by James Scott Bell
While I am a firm believer in the adage that to be a writer it takes an iron butt, and also that a pro can’t afford to sit around waiting for the Muse, I do believe in inspiration. Just like a football team gets a locker-room speech, so the writer can use the occasional boost in motivation.
That’s why I like writing quotes. Over the years I’ve collected hundreds of them. I glance at them from time to time and, depending on my particular writing challenge of the moment, I usually find a quote that speaks to it.
Today, I thought I’d share a few of them with you, along with some annotations.
If you boldly risk writing a novel that might be acclaimed as great, and fail, you could succeed in writing a book that is splendid. – Leonard Bishop
You get what you dare, baby, and if you want big, you dare big. – Leonard Bishop
Leonard Bishop was a novelist and author of one of the first craft books I ever purchased, Dare To Be a Great Writer. I still love that book and have it sticky-noted all over the place. Here, Bishop advocates the setting of high standards. I join him in saying, Go for it! Look at your own work and assess it according to what I call “The 7 Critical Success Factors of Fiction”—plot, structure, characters, scenes, dialogue, voice, and meaning—and determine to kick each of them up a notch in your writing.
One needs natural talent, much physical energy (which calls for a strict regimen of diet and exercise), and the resilience to bounce back after the most shattering disappointment and frustration. – L. Sprague de Camp
L. Sprague de Camp was a writer from the golden age of science fiction, the America of the 1930’s, and continued writing until his death in 2000 at the age of 92. He was the author of over 120 science fiction and fantasy novels, and several hundred short stories. The kind of writer I admire, one who worked hard at his craft and kept producing pages. Why? Because if he didn’t, he didn’t eat.
Let’s talk about talent. You do need some, but in my opinion it is the least important of the attributes for writerly success. It’s taking the talent you have to the highest level you can that counts.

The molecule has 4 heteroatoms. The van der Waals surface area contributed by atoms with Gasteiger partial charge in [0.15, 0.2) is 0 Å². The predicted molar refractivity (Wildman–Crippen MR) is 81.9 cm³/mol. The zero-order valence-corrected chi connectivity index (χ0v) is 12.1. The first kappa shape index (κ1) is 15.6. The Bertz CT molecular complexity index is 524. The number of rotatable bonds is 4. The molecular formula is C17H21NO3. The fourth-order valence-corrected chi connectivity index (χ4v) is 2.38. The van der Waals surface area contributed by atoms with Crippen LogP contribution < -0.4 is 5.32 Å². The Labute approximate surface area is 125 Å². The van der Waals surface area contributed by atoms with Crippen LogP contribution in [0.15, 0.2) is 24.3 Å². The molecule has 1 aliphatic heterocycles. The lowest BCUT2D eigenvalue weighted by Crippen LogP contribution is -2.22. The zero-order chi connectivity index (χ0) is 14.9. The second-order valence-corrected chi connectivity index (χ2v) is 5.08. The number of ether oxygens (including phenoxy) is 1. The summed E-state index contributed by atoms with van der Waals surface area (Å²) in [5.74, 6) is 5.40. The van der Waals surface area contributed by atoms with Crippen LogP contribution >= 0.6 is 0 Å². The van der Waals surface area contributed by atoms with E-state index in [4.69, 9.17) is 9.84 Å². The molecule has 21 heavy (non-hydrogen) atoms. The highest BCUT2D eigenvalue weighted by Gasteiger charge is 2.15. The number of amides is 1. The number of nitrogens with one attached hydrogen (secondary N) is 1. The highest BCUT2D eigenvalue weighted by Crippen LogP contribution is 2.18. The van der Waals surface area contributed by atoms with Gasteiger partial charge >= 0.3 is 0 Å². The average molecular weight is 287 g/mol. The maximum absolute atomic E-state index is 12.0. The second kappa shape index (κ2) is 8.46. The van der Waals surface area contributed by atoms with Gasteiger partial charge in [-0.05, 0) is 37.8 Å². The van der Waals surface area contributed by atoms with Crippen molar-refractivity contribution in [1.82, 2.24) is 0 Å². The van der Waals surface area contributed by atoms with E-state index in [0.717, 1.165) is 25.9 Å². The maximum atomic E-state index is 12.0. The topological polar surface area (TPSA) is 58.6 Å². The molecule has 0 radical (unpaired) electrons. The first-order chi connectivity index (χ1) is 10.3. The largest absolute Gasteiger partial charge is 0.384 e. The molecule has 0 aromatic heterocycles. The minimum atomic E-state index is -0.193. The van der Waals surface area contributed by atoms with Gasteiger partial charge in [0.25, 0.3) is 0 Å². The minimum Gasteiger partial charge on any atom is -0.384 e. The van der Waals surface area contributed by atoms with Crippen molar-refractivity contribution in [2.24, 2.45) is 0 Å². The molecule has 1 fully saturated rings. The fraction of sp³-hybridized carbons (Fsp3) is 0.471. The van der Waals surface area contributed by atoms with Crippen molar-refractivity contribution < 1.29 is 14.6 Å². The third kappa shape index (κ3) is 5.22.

So does bouncing back. The writing life has myriad ways to disappoint, frustrate, and even anger you. The trick is never to take any setback lying down. Get up and keep writing.
You have to evolve a permanent set of values to serve as motivation. – Leon Uris
Leon Uris’s books have sold over 150 million copies worldwide and have been translated
into 29 languages. There has to be a reason for this.
Values may be the heart of it. Uris was a Marine in World War II, and thus his novels have a certain fundamental nobility. Uris’s protagonists are full of passion for justice, and often involved in wider battles for freedom. Battle Cry, Exodus, QB VII, and Trinity each reached the top spot on the New York Times bestseller list.
What are you most passionate beliefs? Transfer that fire to your protagonist. What would he die for? If nothing, he’s probably not that interesting.
At every significant juncture in a story, consciously look at the situation from the viewpoint of every character involved – and let each of them make the best move they can from his or her own point of view. – Stanley Schmidt
Stanley Schmidt is the science-fiction author of such books as Newton and the Quasi-Apple (1970), Lifeboat Earth (1978) and Tweedlioop (1986). From 1978 to 2012 he was the editor of Analog, the noted SF magazine. Schmidt knows story.
Here he emphasizes a key rule of the craft, that of “maximum capacity.” Every character should be in the story for a reason, and the reason must matter greatly to that character (see the previous entry). When shove comes to slap, the characters all should be thinking how they can get their licks in. Don’t ever let the opponents of the Lead operate half-heartedly, lest the readers feel cheated. Don’t ever let the allies of the Lead just “hang around.”
Take a look at your WIP and assess the drive of each major character. Now turn those into overdrive.
Keep working. Don’t wait for inspiration. Work inspires inspiration. Keep working. – Michael Crichton
The best cure for not writing is writing. The best antidote for the writing blues is writing.
The best thing to do if you can’t face the blank page or screen is . . . write!
But what about the writers block deal we’ve been talking about here at TKZ? Is that real? Only if you don’t attack it by typing or moving a pen.
You don’t have to write on the project that’s stalling you. Work on something else. Have several projects going.
Isaac Asimov had a number of typewriters around his apartment, and when he was stalled on one project he’d get up, stretch, and walk to another typewriter, with a page in it, on some completely different subject, and he’d type some more.
So if you stall on your WIP, work on something else. Anything. Write your obituary. Truly. How do you want to be remembered? This is a great way to focus the mind and get your life in order.
Journal. Talk to yourself on paper or screen.
Heck, you can even be creative with your grocery list. Make it a thing of beauty. Turn it into a series of mini-essays, on the questionable identity of beets, and the pleasures of DiGiorno Pizza.
Once the brain starts cooking with words you’ll be back in the flow in no time.
Do you have a favorite writing quote? Let’s hear it!